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Blast from the past: Bailey proposes to serve as a temporary member of Congress in 8th District

This article first appeared in the St. Louis Beacon, Dec. 21, 2012 - Former Missouri state treasurer and former congressman Wendell Bailey, R-Willow Springs, has announced that he’s jumping into the crowded GOP field seeking to succeed U.S. Rep. Jo Ann Emerson.

But Bailey just wants to be a placeholder until a Republican primary in 2014.

Bailey said in an interview Friday that he was concerned that his party and the district may suffer from the frenzied jockeying now underway to pick a Republican nominee for a not-yet-scheduled special election this spring.

“I’m not sure the best candidate has emerged so far,’’ said Bailey in a telephone interview between campaign stops in Potosi, Farmington, Rolla and Cape Girardeau.

Bailey’s plan is to serve as a conciliatory interim member of Congress to give time for other Republicans to mount serious campaigns to hold the seat long term.

Emerson, R-Cape Girardeau, is leaving office in a few weeks to become the new chief executive of the National Rural Electric Cooperative Association based in Washington. The reliably Republican 8th District takes in southeast Missouri, reaching north to include part of Jefferson County.

The current crop of GOP contenders include state Republican Party executive director Lloyd Smith and Lt. Gov. Peter Kinder.

“Of the approximately 20 people that have expressed interest in being the candidate, there are a number of committee members interested in their campaign,” Bailey said, referring to the 8th District GOP committee that will choose a nominee. “The only way that these committee members can ensure that these candidates get a level playing field is to select Wendell Bailey, who will not be a candidate for re-election.”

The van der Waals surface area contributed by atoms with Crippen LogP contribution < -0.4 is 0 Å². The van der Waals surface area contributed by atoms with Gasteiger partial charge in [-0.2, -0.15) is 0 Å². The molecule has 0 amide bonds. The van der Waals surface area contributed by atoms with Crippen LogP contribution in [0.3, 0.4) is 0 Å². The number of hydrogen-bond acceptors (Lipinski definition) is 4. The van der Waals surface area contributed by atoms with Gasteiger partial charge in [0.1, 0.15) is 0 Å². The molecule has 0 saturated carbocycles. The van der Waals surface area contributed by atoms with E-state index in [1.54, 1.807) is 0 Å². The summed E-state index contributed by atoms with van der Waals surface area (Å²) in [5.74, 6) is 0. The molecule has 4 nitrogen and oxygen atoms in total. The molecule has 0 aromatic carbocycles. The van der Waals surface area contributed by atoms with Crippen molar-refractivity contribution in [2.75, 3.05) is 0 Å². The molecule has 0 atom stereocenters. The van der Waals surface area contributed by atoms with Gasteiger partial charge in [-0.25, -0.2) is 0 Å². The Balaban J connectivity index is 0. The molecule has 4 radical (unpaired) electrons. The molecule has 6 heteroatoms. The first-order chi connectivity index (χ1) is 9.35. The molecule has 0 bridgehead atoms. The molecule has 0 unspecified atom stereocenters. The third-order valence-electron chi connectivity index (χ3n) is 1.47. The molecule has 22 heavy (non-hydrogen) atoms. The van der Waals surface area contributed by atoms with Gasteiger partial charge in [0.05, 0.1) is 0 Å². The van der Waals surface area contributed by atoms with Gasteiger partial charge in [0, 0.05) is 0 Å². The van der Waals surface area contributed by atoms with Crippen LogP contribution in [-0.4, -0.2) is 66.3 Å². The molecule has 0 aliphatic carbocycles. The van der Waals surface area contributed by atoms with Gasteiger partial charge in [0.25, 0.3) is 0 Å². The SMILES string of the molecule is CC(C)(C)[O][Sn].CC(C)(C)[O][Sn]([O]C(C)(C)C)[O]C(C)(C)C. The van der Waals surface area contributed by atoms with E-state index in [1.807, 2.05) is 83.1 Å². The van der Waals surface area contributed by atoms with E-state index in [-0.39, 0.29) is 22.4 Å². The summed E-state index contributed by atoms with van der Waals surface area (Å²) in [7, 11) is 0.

Colorful character during 18-year tenure in office

Bailey, 72, has been out of office – but not government – for 20 years. He served as Missouri treasurer from 1985-93, losing a 1992 bid for governor. Earlier, he served in Congress from 1973-83, and he was the unsuccessful Republican nominee for lieutenant governor in 2000.

He later served as the regional director of the Small Business Adminstration through much of President George W. Bush’s term, from 2001-2009.

Bailey lost his seat in Congress after the 1982 redistricting prompted by the 1980 census, which resulted in Missouri’s losing one of its then-10 congressional seats. Bailey was tossed into the 8th District with then-U.S. Rep. Bill Emerson, R-Cape Girardeau. He chose instead to challenge unsuccessfully then-U.S. Rep. Ike Skelton, D-Lexington, in 1982 .

Throughout his political career, he became known as much for his antics as for his policies. He once rode a horse into the state Capitol, prompting it to slide across the marble floor.  

During the height of his unsuccessful 1992 bid for governor, Bailey was stopped by authorities at Lambert Field for trying to board a plane with a gun in his carry-on. Bailey said at the time that he had forgotten that he had been carrying a firearm.

Bailey held news conferences Friday throughout the 8th District. He said he also had sent a letter outlining his intentions to Eddy Justice, chairman of the Republican 8th District committee that will chose the GOP nominee for the special election.

“I am in this race. And I have the best plan for the Republican Party,” said Bailey. “That plan is to win the race for the remainder of Jo Ann Emerson’s term, and then I will not be a candidate for re-election. This plan allows the Republican Party to have a full-fledged primary.

“I understand there may be as many as 20 or more people who are interested in being a candidate. The only fair way, the only way, to give these good Republicans a level playing field is to allow my plan for a primary to go forward.

“I am by far the best person to fill this unexpired congressional term. I have congressional experience. I passed legislation on the floor of Congress in my freshman term regarding the Paddy Creek Wilderness. This legislation limited the number of wilderness areas on U. S. Forest Service land. I am proud that it was signed into federal law by President Ronald Reagan.

“Not only do I have this congressional experience, I have a distinct advantage because of my name recognition. This recognition is high in the 8th District. My old congressional district included Howell, Texas, Shannon, Oregon, Phelps, Washington, Crawford and Dent counties.”

Jo Mannies is a freelance journalist and former political reporter at St. Louis Public Radio.